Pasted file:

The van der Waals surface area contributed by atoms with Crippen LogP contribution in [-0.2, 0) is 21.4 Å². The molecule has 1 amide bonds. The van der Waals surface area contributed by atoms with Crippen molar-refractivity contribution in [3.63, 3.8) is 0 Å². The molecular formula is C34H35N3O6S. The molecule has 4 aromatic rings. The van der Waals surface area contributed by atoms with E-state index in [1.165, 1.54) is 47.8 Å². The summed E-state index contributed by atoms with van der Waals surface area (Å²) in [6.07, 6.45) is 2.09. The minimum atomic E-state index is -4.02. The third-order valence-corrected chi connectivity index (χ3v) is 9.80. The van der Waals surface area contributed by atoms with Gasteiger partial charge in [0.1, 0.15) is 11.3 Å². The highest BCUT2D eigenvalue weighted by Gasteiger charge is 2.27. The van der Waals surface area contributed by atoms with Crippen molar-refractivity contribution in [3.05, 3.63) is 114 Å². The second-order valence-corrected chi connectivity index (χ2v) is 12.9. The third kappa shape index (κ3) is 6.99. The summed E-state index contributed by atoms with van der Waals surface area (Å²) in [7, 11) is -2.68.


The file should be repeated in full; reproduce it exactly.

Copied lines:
The van der Waals surface area contributed by atoms with Crippen LogP contribution in [-0.2, 0) is 21.4 Å². The molecule has 1 amide bonds. The van der Waals surface area contributed by atoms with Crippen molar-refractivity contribution in [3.63, 3.8) is 0 Å². The molecular formula is C34H35N3O6S. The molecule has 4 aromatic rings. The van der Waals surface area contributed by atoms with E-state index in [1.165, 1.54) is 47.8 Å². The summed E-state index contributed by atoms with van der Waals surface area (Å²) in [6.07, 6.45) is 2.09. The minimum atomic E-state index is -4.02. The third-order valence-corrected chi connectivity index (χ3v) is 9.80. The van der Waals surface area contributed by atoms with Gasteiger partial charge in [0.1, 0.15) is 11.3 Å². The highest BCUT2D eigenvalue weighted by Gasteiger charge is 2.27. The van der Waals surface area contributed by atoms with Crippen molar-refractivity contribution in [3.05, 3.63) is 114 Å². The second-order valence-corrected chi connectivity index (χ2v) is 12.9. The third kappa shape index (κ3) is 6.99. The summed E-state index contributed by atoms with van der Waals surface area (Å²) in [7, 11) is -2.68.